St. Rose of Lima Church (Manhattan)

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Coordinates: 40°50′16.7″N 73°56′21″W / 40.837972°N 73.93917°W / 40.837972; -73.93917

Church of St. Rose of Lima
St. Rose of Lima Roman Catholic Church.jpg
General information
Architectural styleRomanesque Revival
Town or cityNew York, New York
CountryUnited States
Construction started1902 (for church);[1]
1903 (for rectory);[1]
1924 (for parish school and convent)[1]
CompletedDecember 10, 1905 (for church);[2]
March 19, 1904 (for rectory)[2]
Cost$70,000 (for 1902 church);[1]
$16,000 (for 1903 rectory);[1]
$250,000 (for 1924 parish school);[1]
$75,000 (for 1924 convent)[1]
ClientRoman Catholic Archdiocese of New York
Technical details
Structural systemMasonry brick
Design and construction
ArchitectJoseph H. McGuire (for 1902 church and 1903 rectory);[1]
Robert J. Reiley (for 1924 parish school and convent)[1]
St. Rose of Lima, Manhattan

The Church of St. Rose of Lima is a Roman Catholic parish church in the Roman Catholic Archdiocese of New York, located at 510 West 165th Street between Audubon and Amsterdam Avenues in the Washington Heights neighborhood of Manhattan, New York City. The Romanesque Revival church was designed by Joseph H. McGuire[3] and built in 1902-05.

Parish history[edit]

The parish was established in July 1901 by the Most Rev. Michael A. Corrigan, Archbishop of New York.[2] A parish in Manhattan had already been dedicated to St. Rose of Lima in 1868, and another existed in Parkville, Brooklyn. Upon this parish's founding, the now demolished Old St. Rose of Lima's Church on the Lower East Side was simply known as St. Rose's to distinguish itself from this parish.[2]


Corrigan had the double-height brick and stone Romanesque Revival-styke church built in 1902-1905 to designs by architect Joseph H. McGuire for $70,000.[1] Cardinal Farley dedicated the structure on December 10, 1905.[2] Next door, a four-story and basement brick-and-stone rectory was built in 1903-1904 to the designs by the same architect for $16,000.[1] This building was completed and blessed by Msgr. Lavelle, V.G., on March 19, 1904.[2]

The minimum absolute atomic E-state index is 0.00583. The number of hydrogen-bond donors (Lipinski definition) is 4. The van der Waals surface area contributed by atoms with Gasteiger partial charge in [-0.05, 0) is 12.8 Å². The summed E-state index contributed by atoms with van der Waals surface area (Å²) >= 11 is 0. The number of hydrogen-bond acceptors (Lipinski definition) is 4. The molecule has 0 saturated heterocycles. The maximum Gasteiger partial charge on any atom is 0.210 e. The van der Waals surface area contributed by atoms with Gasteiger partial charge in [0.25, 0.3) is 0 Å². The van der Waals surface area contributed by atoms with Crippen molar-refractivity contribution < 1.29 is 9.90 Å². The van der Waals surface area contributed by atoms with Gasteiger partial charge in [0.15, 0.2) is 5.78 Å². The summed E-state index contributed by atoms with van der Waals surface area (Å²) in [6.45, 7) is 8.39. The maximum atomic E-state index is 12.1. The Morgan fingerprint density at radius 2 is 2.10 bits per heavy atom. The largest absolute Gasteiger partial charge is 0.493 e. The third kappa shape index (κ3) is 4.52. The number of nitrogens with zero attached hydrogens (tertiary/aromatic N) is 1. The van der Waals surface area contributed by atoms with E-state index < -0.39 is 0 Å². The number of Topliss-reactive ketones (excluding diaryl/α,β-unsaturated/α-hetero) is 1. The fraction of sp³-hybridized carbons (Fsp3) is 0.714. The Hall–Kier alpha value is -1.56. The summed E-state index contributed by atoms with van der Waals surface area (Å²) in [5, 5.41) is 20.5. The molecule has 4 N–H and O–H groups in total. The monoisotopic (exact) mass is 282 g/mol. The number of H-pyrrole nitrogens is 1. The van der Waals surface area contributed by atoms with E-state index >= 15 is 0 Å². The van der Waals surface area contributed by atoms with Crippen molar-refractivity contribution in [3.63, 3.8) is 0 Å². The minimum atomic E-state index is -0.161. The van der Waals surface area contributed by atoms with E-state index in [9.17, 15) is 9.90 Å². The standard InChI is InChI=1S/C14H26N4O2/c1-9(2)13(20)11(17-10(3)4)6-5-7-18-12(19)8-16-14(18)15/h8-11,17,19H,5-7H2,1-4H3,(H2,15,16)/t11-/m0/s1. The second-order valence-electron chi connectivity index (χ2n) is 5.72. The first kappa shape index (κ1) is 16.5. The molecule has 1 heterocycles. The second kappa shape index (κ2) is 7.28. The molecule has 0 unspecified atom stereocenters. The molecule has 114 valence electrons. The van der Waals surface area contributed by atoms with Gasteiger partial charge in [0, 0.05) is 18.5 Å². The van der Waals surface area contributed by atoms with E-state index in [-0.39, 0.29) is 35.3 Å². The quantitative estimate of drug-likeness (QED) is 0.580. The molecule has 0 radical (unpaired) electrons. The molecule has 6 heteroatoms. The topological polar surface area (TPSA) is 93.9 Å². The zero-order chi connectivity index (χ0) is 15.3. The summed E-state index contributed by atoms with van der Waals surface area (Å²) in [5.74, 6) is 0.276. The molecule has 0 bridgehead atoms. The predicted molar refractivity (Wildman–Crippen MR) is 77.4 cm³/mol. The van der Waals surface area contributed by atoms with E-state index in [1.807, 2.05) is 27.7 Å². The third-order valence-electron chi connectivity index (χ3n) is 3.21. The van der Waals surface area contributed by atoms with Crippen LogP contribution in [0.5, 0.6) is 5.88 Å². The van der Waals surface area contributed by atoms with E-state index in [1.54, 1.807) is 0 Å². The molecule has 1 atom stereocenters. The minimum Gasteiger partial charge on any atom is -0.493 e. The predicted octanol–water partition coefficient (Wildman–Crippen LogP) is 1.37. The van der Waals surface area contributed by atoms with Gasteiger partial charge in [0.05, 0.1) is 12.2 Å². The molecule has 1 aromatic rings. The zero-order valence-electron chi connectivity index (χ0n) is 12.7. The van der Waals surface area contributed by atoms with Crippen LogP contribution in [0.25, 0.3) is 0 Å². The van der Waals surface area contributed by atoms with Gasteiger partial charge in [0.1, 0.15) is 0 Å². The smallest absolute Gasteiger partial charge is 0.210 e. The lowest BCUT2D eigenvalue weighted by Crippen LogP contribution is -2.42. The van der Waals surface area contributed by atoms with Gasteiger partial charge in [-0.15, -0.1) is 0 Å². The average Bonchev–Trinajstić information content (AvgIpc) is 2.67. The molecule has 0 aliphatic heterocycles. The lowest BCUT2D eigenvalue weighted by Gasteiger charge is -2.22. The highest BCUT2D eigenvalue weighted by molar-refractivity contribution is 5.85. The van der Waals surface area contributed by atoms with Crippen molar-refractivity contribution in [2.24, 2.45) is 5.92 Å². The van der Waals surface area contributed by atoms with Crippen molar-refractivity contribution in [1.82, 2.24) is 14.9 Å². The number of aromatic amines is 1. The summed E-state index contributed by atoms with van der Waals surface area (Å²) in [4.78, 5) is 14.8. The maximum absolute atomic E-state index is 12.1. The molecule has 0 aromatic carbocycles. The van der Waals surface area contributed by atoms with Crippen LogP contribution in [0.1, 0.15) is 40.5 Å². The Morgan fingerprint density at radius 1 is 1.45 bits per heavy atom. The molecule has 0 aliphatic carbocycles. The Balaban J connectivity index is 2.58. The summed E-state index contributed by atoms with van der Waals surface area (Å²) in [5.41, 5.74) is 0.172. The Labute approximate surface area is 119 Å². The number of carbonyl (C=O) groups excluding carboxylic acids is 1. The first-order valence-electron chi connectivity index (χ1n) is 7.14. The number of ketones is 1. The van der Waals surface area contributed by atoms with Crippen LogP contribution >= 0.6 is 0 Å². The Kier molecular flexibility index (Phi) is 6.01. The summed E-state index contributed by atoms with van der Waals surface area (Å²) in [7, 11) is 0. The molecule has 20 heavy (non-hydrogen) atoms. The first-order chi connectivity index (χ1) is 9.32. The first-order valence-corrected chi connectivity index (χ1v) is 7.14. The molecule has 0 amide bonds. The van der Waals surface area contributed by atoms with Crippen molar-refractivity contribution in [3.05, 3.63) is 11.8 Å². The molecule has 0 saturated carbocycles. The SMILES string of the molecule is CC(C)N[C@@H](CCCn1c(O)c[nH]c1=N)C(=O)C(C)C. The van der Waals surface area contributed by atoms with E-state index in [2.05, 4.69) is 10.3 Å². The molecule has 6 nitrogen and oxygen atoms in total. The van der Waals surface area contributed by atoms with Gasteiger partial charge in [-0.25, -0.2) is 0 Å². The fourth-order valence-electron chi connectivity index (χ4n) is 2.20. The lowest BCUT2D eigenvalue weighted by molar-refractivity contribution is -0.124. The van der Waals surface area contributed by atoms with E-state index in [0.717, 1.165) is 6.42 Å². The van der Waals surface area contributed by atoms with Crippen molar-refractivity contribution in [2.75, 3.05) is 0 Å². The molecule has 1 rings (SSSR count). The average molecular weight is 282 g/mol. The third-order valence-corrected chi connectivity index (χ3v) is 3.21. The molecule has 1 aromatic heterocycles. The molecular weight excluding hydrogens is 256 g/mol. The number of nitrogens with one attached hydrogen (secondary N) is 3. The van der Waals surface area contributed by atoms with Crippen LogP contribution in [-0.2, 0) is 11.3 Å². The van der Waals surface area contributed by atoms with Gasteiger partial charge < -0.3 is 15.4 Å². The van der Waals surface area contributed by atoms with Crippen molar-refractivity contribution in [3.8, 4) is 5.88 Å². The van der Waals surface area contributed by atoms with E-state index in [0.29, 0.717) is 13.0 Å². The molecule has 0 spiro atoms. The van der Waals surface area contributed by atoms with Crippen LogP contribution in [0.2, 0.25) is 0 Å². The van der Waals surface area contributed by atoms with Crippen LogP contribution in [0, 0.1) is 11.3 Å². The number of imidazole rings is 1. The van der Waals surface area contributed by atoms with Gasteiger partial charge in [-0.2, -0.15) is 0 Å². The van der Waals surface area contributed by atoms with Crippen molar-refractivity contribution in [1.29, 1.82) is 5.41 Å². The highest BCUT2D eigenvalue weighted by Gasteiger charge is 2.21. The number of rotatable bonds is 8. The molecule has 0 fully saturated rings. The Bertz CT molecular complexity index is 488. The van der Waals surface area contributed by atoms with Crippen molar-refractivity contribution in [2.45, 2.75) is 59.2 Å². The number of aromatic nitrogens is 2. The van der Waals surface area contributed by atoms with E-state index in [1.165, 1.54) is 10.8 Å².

The site for the school at 1086 St. Nicholas Avenue at West 164th Street was secured around 1904.[2] A four-story brick parish school was built by the Rt. Rev. P. J. Hayes in 1924-25[4] to designs by architect Robert J. Reiley for $250,000.[1] At the same time,[5] at 511 West 164th Street, a four-story brick convent was built to designs by the same architect for $75,000.[1] Today, the convent is the location of the Centro Altagracia de Fe y Justicia, a Roman Catholic agency dedicated to faith and social justice.[6]


  • Rev. Edward T. McGinley (1901-c.1913), first pastor[2]
  • Rev. Edward J. McCue (c.1913-?), assisted in 1914 by the Revs. D.M. Dyer, Daniel M. Dougherty, and Edward J. Tracy.[2]
  • Rev. Msgr. John R. Mahoney, D.D., third pastor[7]

St. Rose of Lima Parish School[edit]

The parish school (2014)

The earliest parish schools were located at 1090 St. Nicholas Avenue and then at the Triangle Building on West 163rd Street and Amsterdam. On January 5, 1922, the Rev. Msgr. John R. Mahoney announced the building of the first moden parish school, at its current location, 1086 St. Nicholas Avenue on the corner of West 164th Street. The building's cornerstone was set in place on July 13, 1924, and construction complete in 1925. The new school was blessed on November 15, 1925.[7]

The early schools had used nuns from the Ursulines of the Blessed Virgin from the Our Lady of Lourdes parish nearby, but they were unable to provide a sufficient number of teachers, so four nuns from the Sisters of St. Dominic in Sparkill, New York came to New York City at the request of Mahoney.[7]


  1. ^ a b c d e f g h i j k l m Office for Metropolitan History, "Manhattan NB Database 1900-1986," (Accessed 25 Dec 2010).
  2. ^ a b c d e f g h i Lafort, Remigius, S.T.D., Censor, The Catholic Church in the United States of America: Undertaken to Celebrate the Golden Jubilee of His Holiness, Pope Pius X. Volume 3: The Province of Baltimore and the Province of New York, Section 1: Comprising the Archdiocese of New York and the Diocese of Brooklyn, Buffalo and Ogdensburg Together with some Supplementary Articles on Religious Communities of Women.. (New York City: The Catholic Editing Company, 1914), p.370.
  3. ^ Dunlap, David W. (2004). From Abyssinian to Zion: A Guide to Manhattan's Houses of Worship. New York: Columbia University Press. ISBN 0-231-12543-7., p.243
  4. ^ "1086 St. Nicholas Avenue" on the New York City Geographic Information Services map
  5. ^ "511 West 164th Street" on the New York City Geographic Information Services map
  6. ^ Centro Altagracia de Fe y Justicia website
  7. ^ a b c The History of Saint Rose of Lima School (Retrieved 22 May 2011).

External links[edit]